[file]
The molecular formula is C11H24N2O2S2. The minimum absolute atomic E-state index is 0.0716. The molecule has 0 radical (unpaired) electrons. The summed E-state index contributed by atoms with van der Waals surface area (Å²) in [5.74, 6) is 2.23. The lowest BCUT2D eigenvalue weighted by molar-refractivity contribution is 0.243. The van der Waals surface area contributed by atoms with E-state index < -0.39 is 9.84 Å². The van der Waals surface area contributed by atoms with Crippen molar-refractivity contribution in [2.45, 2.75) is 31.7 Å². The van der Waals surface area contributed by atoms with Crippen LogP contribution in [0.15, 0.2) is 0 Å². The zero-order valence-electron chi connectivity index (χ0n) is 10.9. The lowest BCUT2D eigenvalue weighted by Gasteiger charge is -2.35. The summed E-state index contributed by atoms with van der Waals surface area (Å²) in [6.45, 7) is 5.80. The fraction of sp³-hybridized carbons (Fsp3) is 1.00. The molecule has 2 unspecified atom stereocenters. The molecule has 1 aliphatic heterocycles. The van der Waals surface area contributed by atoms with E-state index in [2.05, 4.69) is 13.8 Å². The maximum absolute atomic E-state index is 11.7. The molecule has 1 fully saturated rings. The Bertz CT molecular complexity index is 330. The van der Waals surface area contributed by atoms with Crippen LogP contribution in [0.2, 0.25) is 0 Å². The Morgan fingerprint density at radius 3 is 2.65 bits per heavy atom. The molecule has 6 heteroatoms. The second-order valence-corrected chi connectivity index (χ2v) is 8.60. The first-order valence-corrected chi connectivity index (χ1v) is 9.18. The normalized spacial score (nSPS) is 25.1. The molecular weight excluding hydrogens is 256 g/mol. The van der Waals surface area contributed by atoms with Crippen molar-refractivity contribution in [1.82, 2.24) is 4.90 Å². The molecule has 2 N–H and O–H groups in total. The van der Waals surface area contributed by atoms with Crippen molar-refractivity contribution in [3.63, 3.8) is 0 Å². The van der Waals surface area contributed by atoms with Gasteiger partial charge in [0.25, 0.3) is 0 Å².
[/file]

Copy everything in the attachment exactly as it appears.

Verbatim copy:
The molecular formula is C11H24N2O2S2. The minimum absolute atomic E-state index is 0.0716. The molecule has 0 radical (unpaired) electrons. The summed E-state index contributed by atoms with van der Waals surface area (Å²) in [5.74, 6) is 2.23. The lowest BCUT2D eigenvalue weighted by molar-refractivity contribution is 0.243. The van der Waals surface area contributed by atoms with E-state index < -0.39 is 9.84 Å². The van der Waals surface area contributed by atoms with Crippen molar-refractivity contribution in [2.45, 2.75) is 31.7 Å². The van der Waals surface area contributed by atoms with Crippen LogP contribution in [0.15, 0.2) is 0 Å². The zero-order valence-electron chi connectivity index (χ0n) is 10.9. The lowest BCUT2D eigenvalue weighted by Gasteiger charge is -2.35. The summed E-state index contributed by atoms with van der Waals surface area (Å²) in [6.45, 7) is 5.80. The fraction of sp³-hybridized carbons (Fsp3) is 1.00. The molecule has 2 unspecified atom stereocenters. The molecule has 1 aliphatic heterocycles. The van der Waals surface area contributed by atoms with E-state index in [2.05, 4.69) is 13.8 Å². The maximum absolute atomic E-state index is 11.7. The molecule has 1 fully saturated rings. The Bertz CT molecular complexity index is 330. The van der Waals surface area contributed by atoms with Crippen LogP contribution in [0.2, 0.25) is 0 Å². The Morgan fingerprint density at radius 3 is 2.65 bits per heavy atom. The molecule has 6 heteroatoms. The second-order valence-corrected chi connectivity index (χ2v) is 8.60. The first-order valence-corrected chi connectivity index (χ1v) is 9.18. The normalized spacial score (nSPS) is 25.1. The molecular weight excluding hydrogens is 256 g/mol. The van der Waals surface area contributed by atoms with Crippen molar-refractivity contribution in [1.82, 2.24) is 4.90 Å². The molecule has 2 N–H and O–H groups in total. The van der Waals surface area contributed by atoms with Crippen molar-refractivity contribution in [3.63, 3.8) is 0 Å². The van der Waals surface area contributed by atoms with Gasteiger partial charge in [0.25, 0.3) is 0 Å².